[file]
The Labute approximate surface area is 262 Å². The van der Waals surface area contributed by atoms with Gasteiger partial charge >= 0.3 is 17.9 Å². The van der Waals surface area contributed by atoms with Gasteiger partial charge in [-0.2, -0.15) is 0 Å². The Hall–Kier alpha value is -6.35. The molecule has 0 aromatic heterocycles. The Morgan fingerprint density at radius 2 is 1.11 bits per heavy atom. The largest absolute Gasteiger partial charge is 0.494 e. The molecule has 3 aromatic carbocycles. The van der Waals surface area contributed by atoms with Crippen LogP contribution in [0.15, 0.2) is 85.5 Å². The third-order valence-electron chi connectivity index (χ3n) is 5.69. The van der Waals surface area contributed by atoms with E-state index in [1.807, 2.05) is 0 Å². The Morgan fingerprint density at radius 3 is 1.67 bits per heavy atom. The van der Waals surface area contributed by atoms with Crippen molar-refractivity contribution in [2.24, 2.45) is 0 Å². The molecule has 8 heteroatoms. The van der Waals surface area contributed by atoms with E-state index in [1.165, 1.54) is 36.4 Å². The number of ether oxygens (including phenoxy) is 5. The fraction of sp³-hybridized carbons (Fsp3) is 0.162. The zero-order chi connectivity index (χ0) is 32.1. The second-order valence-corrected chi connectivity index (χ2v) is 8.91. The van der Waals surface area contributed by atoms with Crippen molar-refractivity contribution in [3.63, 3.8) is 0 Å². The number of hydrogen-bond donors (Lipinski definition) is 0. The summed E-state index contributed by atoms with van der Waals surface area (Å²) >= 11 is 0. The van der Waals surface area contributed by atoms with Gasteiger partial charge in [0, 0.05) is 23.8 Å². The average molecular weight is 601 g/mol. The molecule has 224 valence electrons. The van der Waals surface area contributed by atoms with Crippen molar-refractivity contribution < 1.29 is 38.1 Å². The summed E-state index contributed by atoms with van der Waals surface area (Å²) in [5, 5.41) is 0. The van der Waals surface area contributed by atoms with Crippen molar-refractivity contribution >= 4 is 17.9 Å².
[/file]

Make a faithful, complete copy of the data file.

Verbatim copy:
The Labute approximate surface area is 262 Å². The van der Waals surface area contributed by atoms with Gasteiger partial charge >= 0.3 is 17.9 Å². The van der Waals surface area contributed by atoms with Gasteiger partial charge in [-0.2, -0.15) is 0 Å². The Hall–Kier alpha value is -6.35. The molecule has 0 aromatic heterocycles. The Morgan fingerprint density at radius 2 is 1.11 bits per heavy atom. The largest absolute Gasteiger partial charge is 0.494 e. The molecule has 3 aromatic carbocycles. The van der Waals surface area contributed by atoms with Crippen LogP contribution in [0.15, 0.2) is 85.5 Å². The third-order valence-electron chi connectivity index (χ3n) is 5.69. The van der Waals surface area contributed by atoms with E-state index in [1.807, 2.05) is 0 Å². The Morgan fingerprint density at radius 3 is 1.67 bits per heavy atom. The van der Waals surface area contributed by atoms with Crippen molar-refractivity contribution in [2.24, 2.45) is 0 Å². The molecule has 8 heteroatoms. The van der Waals surface area contributed by atoms with E-state index in [1.165, 1.54) is 36.4 Å². The number of ether oxygens (including phenoxy) is 5. The fraction of sp³-hybridized carbons (Fsp3) is 0.162. The zero-order chi connectivity index (χ0) is 32.1. The second-order valence-corrected chi connectivity index (χ2v) is 8.91. The van der Waals surface area contributed by atoms with Crippen molar-refractivity contribution in [3.63, 3.8) is 0 Å². The number of hydrogen-bond donors (Lipinski definition) is 0. The summed E-state index contributed by atoms with van der Waals surface area (Å²) >= 11 is 0. The van der Waals surface area contributed by atoms with Gasteiger partial charge in [0, 0.05) is 23.8 Å². The average molecular weight is 601 g/mol. The molecule has 224 valence electrons. The van der Waals surface area contributed by atoms with Crippen molar-refractivity contribution < 1.29 is 38.1 Å². The summed E-state index contributed by atoms with van der Waals surface area (Å²) in [5, 5.41) is 0. The van der Waals surface area contributed by atoms with Crippen molar-refractivity contribution >= 4 is 17.9 Å².